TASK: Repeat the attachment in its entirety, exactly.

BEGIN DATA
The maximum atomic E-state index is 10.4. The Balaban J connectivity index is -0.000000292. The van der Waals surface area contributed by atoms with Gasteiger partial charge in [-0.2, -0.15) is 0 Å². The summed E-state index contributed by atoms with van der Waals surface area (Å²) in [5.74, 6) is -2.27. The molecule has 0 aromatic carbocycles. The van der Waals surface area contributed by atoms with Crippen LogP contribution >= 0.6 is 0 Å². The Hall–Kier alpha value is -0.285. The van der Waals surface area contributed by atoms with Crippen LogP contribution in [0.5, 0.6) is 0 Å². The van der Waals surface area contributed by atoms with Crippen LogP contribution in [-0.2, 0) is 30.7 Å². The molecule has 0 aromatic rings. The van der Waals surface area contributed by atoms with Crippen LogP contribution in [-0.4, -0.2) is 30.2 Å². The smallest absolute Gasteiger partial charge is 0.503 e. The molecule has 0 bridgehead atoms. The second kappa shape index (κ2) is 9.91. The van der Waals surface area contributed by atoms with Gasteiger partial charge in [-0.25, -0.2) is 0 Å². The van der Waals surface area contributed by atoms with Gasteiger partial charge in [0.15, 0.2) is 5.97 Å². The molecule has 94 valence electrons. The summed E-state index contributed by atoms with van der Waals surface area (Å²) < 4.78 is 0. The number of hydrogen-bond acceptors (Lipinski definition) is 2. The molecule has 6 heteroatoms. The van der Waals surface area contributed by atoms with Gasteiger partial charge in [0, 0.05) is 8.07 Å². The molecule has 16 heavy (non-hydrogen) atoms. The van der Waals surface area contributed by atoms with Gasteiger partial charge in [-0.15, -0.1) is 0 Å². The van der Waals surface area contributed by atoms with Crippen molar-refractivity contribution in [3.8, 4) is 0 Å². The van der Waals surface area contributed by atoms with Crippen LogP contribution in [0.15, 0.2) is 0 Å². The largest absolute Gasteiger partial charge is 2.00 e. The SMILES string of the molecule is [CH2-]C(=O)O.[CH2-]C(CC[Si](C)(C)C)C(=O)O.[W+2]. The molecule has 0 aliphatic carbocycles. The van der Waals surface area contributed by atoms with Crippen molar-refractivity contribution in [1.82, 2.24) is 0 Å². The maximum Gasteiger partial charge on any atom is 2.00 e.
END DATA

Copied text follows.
The maximum atomic E-state index is 10.4. The Balaban J connectivity index is -0.000000292. The van der Waals surface area contributed by atoms with Gasteiger partial charge in [-0.2, -0.15) is 0 Å². The summed E-state index contributed by atoms with van der Waals surface area (Å²) in [5.74, 6) is -2.27. The molecule has 0 aromatic carbocycles. The van der Waals surface area contributed by atoms with Crippen LogP contribution >= 0.6 is 0 Å². The Hall–Kier alpha value is -0.285. The van der Waals surface area contributed by atoms with Crippen LogP contribution in [0.5, 0.6) is 0 Å². The van der Waals surface area contributed by atoms with Crippen LogP contribution in [-0.2, 0) is 30.7 Å². The molecule has 0 aromatic rings. The van der Waals surface area contributed by atoms with Crippen LogP contribution in [-0.4, -0.2) is 30.2 Å². The smallest absolute Gasteiger partial charge is 0.503 e. The molecule has 0 bridgehead atoms. The second kappa shape index (κ2) is 9.91. The van der Waals surface area contributed by atoms with Gasteiger partial charge in [-0.25, -0.2) is 0 Å². The van der Waals surface area contributed by atoms with Gasteiger partial charge in [0.15, 0.2) is 5.97 Å². The molecule has 94 valence electrons. The summed E-state index contributed by atoms with van der Waals surface area (Å²) < 4.78 is 0. The number of hydrogen-bond acceptors (Lipinski definition) is 2. The molecule has 6 heteroatoms. The van der Waals surface area contributed by atoms with Gasteiger partial charge in [0, 0.05) is 8.07 Å². The molecule has 16 heavy (non-hydrogen) atoms. The van der Waals surface area contributed by atoms with Gasteiger partial charge in [-0.15, -0.1) is 0 Å². The van der Waals surface area contributed by atoms with Crippen molar-refractivity contribution in [3.8, 4) is 0 Å². The van der Waals surface area contributed by atoms with Crippen LogP contribution in [0.15, 0.2) is 0 Å². The largest absolute Gasteiger partial charge is 2.00 e. The SMILES string of the molecule is [CH2-]C(=O)O.[CH2-]C(CC[Si](C)(C)C)C(=O)O.[W+2]. The molecule has 0 aliphatic carbocycles. The van der Waals surface area contributed by atoms with Crippen molar-refractivity contribution in [1.82, 2.24) is 0 Å². The maximum Gasteiger partial charge on any atom is 2.00 e.